Since Oginga Odinga’s 1966 resignation from the vice presidency, the Luo people have been regarded as opponents to the government. The struggle for independence did not feature any Luo elders. As some claim however, the Luo did peacefully participate. Many remember their role in the late sixties, seventies and eighties. During the late 1980s through the 1990s, their participation provoked violent political events, for example the murder of Dr. Robert Ouko.
Culture and customs
(Latin, Legion of Mary) is a new religious movement among the Luo people of western Kenya which incorporates traditional Luo religious customs into a Christian framework. It is a kind of syncretic Animist/Christian cult originally prevailing only in Luoland, but ultimately spreading widely in East Africa. It originated in the early 1960s as a breakaway of the Roman Catholic Church (RCC), declared a pope (anti-pope to conventional Catholics), and asserted that it has replaced the Church in Rome as the true Catholic Church.
The Legio Maria of African Church Mission was founded by a former catechist of the RCC among the Luo people in Kisii Diocese of western Kenya. In 1962, Blasio Simeo Malkio Ondetto known as Baba Messiah by Legio Maria followers and as the Black Messiah or Black Jesus by others split from the RCC taking 90,000 adherents with him.
His second in command was a woman known as Mother Maria and today revered as the true Mother of God. Both were excommunicated by the RCC in the 1960s. By 1980 the church numbered 248,000 adherents.
In the 21st century, total church membership has been estimated at over three million.
The Legio Maria headquarters and center is the village of Got Kwer, a community that the devout refer to as Jerusalem. This village of about 600 is approximately 15 km west of the south-western Kenya town of Migori. Here is Simeos old family homestead and the tomb of the Messiah himself which is viewable as a long, cloth-covered plinth with numerous devotional objects scattered around. Both are lovingly maintained by the devout.
Baba Messiah, although sometimes referred to as a pope, was technically considered a god. He has been followed by a succession of three popes to date:
Pope Timothy Blasio Ahitler (19??-1998).
Pope Maria Pius Lawrence Chiaji Adera (1998-2004)
Pope Raphael Titus Otieno (2004 date)
Traditional Religious believes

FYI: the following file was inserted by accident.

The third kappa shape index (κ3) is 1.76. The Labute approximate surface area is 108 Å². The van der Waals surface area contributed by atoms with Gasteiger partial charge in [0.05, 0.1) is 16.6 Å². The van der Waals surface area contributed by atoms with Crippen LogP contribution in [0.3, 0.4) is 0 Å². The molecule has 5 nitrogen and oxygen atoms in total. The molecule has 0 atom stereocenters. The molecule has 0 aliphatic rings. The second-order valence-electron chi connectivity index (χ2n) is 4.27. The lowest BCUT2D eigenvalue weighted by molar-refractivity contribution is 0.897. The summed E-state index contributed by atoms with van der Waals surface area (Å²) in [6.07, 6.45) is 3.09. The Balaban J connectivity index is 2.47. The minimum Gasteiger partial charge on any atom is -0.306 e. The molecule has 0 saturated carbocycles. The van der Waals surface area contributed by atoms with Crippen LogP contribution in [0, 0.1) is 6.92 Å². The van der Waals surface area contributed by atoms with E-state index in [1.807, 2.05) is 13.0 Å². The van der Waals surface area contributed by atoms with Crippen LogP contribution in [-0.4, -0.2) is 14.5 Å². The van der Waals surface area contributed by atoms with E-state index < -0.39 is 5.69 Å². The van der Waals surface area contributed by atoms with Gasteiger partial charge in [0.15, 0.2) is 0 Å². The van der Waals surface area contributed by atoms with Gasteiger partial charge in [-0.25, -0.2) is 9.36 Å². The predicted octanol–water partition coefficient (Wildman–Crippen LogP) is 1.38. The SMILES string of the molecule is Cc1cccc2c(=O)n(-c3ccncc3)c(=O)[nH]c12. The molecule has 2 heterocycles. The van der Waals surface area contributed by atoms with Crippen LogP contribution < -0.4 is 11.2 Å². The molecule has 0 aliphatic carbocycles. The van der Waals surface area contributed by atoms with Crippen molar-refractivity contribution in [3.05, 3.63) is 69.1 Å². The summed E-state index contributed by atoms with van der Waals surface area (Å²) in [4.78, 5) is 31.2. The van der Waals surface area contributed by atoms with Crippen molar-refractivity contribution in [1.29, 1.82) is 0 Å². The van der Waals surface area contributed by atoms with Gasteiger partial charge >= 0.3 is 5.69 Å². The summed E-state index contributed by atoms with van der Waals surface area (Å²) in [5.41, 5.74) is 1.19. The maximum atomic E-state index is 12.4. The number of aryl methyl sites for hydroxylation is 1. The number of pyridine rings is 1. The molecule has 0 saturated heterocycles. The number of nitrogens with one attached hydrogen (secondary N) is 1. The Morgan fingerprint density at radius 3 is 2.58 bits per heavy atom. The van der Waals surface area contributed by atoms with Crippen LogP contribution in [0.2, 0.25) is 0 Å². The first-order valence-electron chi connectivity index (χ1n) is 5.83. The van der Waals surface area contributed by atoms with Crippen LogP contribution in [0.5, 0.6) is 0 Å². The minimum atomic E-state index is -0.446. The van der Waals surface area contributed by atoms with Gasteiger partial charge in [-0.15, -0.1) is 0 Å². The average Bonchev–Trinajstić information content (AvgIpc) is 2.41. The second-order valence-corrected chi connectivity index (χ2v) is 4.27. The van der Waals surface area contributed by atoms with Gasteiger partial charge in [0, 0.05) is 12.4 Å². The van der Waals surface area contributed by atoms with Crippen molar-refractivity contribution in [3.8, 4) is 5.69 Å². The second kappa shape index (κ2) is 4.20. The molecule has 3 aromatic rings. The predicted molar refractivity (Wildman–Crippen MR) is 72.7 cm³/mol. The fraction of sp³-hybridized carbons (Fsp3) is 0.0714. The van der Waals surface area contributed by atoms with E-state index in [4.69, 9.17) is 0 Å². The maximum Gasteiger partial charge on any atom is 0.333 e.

The Luo traditionally believed in an afterlife and a supreme creator, whom they called Nyasaye, and had a strong ancestor cult. Today most of the Kenya Luo are Christians.
The first major ritual in a Luo person’s life is called Juogi, the naming ceremony. Any time between birth and age two, an ancestor might appear in a dream to an adult member of the family. It is generally believed that only people who did good things when alive appear in this way and are thus reincarnated. The child is supposed to assume some of the mannerisms of the ancestor he or she is named after. If the ancestor was quiet, the child becomes a quiet person; if talkative, same. The so named ancestor becomes the individual’s guardian angel throughout life. Children are rarely named after bad people. It is believed that after death evil people are gone for good (sent to hell).
The Luo are in the minority of ethnic groups in east Africa in that they do not practice ritual circumcision of males as initiation. Instead, children formerly had their six lower front teeth carefully removed at an initiation. This ritual has largely fallen out of use.
Luo Marriage Customs
The Luo traditionally practiced polygamy, though this has fallen out of favor with young adults today, though many still practice it (it is undocumented) as it is only the first wife who is recognized by the law. (In the former times, men could marry up to five wives.)
Historically, couples were introduced to each other by matchmakers, but this is also not common now. The Luo frequently marry outside the tribe, although it is not recommended by the council of elders. The traditional marriage ceremony takes place in two parts, both involving the payment of a bride price by the groom. The first ceremony, the Ayie, involves a payment of money to the mother of the bride; the second stage involves giving cattle to her father. Often these two steps are carried out at the same time, and as many modern Luos are Christians, a church ceremony often follows.